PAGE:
The operating room staff gave my husband and I paper gowns and allowed us to accompany our daughter into the operating room. I stood aside and watched them take over and prepare her for the procedure. Everyone had their role and they identified what their roles were. They were a well oiled machine. They made sure she was comfortable on the operating room table and explained things as they went along. They placed monitor leads on her chest to monitor her heart during the procedure. The anesthesiologist prepared her equipment and drew up the white medication in the syringe that was going to be used to sedate my daughter. She asked my daughter where she’d be traveling in her dreams today and my daughter replied, “Italy”. Everyone in the room agreed Italy would be an excellent place to go in an anesthesia dream. The anesthesiologist pushed the medication into my daughters iv and placed the mask on her face simultaneously. Within seconds she was asleep and I knew my daughter’s life was now in their hands. I kissed her forehead and backed away from the operating table so I could be escorted out of the room. I remember everything that happened today vividly but the thing I remember most is my daughter’s clear blue eyes, going to sleep with anesthesia.

Fortunately it’s not often, but for once I was on the other side of the health care equation. Instead of someone putting their loved ones life in my hands, I was putting my loved one’s life in someone else’s hands. I was critically ill when I had my son. I was in the hospital for a week during that time. On my sickest day, I absolutely couldn’t stand the nurse that took care of me. She was mean. Thirteen months after he was born I transferred to the Emergency Room. My own experience of being critically ill and being taken care of by a person who had no business in a field where compassion is requirement, not an option, taught me to reassure my critically ill patients that things are going to move quickly but I am here, I will not leave them, I will tell them everything we are going to do and that I will take good care of them.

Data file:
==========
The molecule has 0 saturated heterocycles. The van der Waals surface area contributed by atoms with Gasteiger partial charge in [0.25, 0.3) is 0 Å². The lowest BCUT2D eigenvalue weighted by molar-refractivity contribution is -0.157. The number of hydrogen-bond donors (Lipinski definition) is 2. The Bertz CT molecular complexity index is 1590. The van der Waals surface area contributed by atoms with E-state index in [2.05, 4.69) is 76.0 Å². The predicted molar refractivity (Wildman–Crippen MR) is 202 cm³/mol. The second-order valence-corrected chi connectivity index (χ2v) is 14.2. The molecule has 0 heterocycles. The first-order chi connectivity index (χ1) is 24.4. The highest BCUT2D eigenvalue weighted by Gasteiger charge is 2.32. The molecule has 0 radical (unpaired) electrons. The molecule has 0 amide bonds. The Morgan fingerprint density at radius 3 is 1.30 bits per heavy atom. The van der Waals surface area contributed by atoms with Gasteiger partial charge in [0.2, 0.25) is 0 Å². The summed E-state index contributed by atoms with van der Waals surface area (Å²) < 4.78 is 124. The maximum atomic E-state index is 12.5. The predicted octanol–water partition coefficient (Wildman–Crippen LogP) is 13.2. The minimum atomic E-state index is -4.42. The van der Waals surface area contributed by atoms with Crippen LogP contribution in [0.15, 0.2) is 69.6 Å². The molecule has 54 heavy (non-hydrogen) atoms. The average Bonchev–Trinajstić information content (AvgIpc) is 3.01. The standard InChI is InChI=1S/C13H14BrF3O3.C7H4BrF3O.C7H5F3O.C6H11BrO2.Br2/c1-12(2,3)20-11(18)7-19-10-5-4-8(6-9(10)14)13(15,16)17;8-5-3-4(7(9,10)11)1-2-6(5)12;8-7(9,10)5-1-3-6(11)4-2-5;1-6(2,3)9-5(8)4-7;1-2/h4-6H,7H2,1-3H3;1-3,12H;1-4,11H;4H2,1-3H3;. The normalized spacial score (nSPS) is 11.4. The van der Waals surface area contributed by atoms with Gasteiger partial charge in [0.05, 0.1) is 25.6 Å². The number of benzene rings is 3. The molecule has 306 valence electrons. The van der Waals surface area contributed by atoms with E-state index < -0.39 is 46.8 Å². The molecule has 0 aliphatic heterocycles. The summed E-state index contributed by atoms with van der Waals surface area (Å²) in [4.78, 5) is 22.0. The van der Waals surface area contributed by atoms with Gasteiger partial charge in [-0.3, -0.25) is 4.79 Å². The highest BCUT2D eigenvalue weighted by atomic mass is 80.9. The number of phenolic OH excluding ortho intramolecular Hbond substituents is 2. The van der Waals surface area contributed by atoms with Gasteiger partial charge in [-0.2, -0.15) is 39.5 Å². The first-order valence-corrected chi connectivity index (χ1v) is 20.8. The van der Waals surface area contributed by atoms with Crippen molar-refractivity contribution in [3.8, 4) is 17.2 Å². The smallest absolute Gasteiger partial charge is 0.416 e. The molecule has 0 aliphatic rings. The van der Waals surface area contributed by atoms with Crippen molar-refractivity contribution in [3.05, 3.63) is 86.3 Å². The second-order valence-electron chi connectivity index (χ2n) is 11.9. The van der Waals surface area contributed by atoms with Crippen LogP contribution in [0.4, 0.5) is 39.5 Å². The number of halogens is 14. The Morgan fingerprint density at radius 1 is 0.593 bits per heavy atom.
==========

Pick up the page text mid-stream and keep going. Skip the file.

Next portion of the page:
I am a preop nurse. I knew what to expect today. I wasn’t afraid. I simply knew my baby was going to be well taken care of. The staff demonstrated that to me through their knowledge, skills and compassion immediately. As a preop nurse who’s now just sent their child into surgery under general anesthesia, I can now empathize how my patients and their families are feeling on the day of surgery. It’s beneficial for health care workers to have experiences like this. Being on the other side of the health care equation helps us understand and empathize so we can do our jobs better.

30 Day Writing Challenge Day 2

Okay cool, the blogger I follow who’s doing a 30 Day Writing Challenge has posted Day 2’s question: Write something that someone told you about yourself that you have never forgotten.